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Pawnee Annie unravels exciting history of the modern phone use
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Fred just walked out the door and said that I should text him if I need anything from the grocery store.
Text him!
It prompted me to think about all the telephone changes I have experienced in my lifetime.
I was born in 1942.
I don’t remember a phone until I was about five.
I do remember strange phone numbers like 425R. Our line was a party line. Our family was on a 4-party line. That’s because we couldn’t afford a 2-party line. One would pick up the phone, the live operator would say, “Number Please,” and she would ring our party.
If someone called us, we only answered on our ring. Greta’s ring was one long and two short. I have no idea what ours was.
Sometimes, the others on our party line would listen to conversations on the line. I tried it a few times, but the person on the line would say, “Get off. This is a private conversation.”
I guess I wasn’t quiet enough when I picked up the phone.
Later, much later, we got a phone with only one line. By then, we were dialing our numbers.
Each area or city would have its own prefix like FOrest 2 or MUrray Hills 5. Our number was Forest 2-4568. Even though that may look and sound like gibberish to modern phone users, it was perfectly normal at the time.
Full words were used so that customers could remember their own exchange better.
Phone subscribers were given a unique five-digit number within their service area. These numbers would be preceded by two digits, which were identified by letters, that denoted the telephone exchange you were connected to. This two letter, five number format was eventually standardized throughout the country.
Several years passed. We still owned one phone. The extension phone came into being. Some of my friends had an extension or extra phone in one of their rooms. We still did not have that luxury.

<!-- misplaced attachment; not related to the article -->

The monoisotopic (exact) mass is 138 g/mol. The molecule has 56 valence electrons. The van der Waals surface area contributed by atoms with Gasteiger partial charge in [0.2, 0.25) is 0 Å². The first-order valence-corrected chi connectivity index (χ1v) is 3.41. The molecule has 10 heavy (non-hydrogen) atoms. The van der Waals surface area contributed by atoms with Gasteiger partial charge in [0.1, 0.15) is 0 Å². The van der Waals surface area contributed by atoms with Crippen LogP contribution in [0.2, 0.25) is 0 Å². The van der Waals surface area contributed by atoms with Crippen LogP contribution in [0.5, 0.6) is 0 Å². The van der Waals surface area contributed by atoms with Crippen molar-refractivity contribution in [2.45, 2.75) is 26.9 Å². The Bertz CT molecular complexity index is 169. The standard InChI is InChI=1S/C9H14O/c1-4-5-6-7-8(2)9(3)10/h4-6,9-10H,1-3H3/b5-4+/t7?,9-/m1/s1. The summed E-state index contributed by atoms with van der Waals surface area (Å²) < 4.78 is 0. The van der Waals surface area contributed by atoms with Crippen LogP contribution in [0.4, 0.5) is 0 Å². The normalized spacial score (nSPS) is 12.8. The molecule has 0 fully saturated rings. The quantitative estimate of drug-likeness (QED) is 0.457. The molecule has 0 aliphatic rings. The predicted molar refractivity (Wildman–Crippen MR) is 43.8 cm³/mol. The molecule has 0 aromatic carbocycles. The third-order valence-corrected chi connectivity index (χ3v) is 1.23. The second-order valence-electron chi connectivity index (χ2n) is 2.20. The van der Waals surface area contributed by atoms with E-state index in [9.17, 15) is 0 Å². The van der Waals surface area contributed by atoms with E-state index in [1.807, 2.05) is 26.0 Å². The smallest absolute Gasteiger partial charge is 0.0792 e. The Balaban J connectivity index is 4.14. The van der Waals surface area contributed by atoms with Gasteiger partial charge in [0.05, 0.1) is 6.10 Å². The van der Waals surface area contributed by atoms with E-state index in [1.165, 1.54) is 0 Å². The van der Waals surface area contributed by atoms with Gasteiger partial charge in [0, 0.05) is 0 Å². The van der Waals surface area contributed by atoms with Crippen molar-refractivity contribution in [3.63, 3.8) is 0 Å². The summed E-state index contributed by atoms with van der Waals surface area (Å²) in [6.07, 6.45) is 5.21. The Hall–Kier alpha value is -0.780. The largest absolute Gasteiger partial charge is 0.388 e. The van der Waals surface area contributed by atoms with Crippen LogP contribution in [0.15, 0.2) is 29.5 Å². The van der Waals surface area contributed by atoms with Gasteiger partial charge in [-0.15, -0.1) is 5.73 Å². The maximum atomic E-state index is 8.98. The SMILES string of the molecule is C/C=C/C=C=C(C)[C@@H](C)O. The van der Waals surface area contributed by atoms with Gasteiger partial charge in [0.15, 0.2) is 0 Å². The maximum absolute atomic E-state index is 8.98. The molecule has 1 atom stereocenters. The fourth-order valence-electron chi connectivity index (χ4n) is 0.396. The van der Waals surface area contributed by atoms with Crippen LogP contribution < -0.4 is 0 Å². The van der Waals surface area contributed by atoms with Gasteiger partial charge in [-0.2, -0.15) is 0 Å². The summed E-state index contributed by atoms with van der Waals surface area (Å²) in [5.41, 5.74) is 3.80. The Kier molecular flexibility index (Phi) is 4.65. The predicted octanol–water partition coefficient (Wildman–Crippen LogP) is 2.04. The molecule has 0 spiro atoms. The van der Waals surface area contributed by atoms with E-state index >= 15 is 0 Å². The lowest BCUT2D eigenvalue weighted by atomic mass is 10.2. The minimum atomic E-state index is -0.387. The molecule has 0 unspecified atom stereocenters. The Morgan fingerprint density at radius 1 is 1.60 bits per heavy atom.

We owned one phone which hung on the wall in the kitchen. It had a long enough cord that I could slip around the corner and cover my hand over my mouth and speak softly so that everyone wouldn’t hear my conversation. But, no matter how I tried, my mother usually knew to whom I was speaking and what I was saying.
It wasn’t until college that the long curly extension cord came into vogue. Now I could talk 15 or 20 feet from the phone.
Oh, luxury. However, there was one phone on each floor in the dormitory. It served us all.
We functioned through our early married years with one phone. I was continually calling to our kids, “Susie!! It’s for you!” We eventually subscribed to an extension and it was in our bedroom. The kids who had their “own” phone in their rooms were considered to be spoiled and pampered!
Then, area codes were introduced, but they were used mostly by operators and not customers. United States phone systems began switching to all number calling which didn’t rely on archaic telephone exchanges. We now had 10 numbers to remember. The buttons replaced the dial.
Then came the portable bag phone. It could be plugged into the cigarette lighter and could go with me anywhere. I once borrowed Greta’s when I was driving on a long trip. Actually I was a bit in awe of it. This would have been about 1990. It was not inexpensive to make calls with it.
I wanted one. But, soon, a cell phone was marketed. I got one. I bought 32 minutes of time a month. I liked it.
By then we had extension phones all over our house. Too late.
I liked the portable phone best. Soon I bought a flip phone and bought a package I could afford. It was for limited minutes, and for limited areas. Lawrence and Kansas City were not covered with this phone I remember.
Then…THEN…the newer programs came along. The fancier phones. The unlimited minutes, the call-long-distance no longer was a factor. And I — like the “flip phone” — flipped out.
Now, I often text. I love it. I call whomever, and wherever. I carry it with me.

“Woman’s View” is Judi Tabler’s reflection of her experiences and events. She is a wife, mother, writer, teacher, grandmother, and even a great grandmother.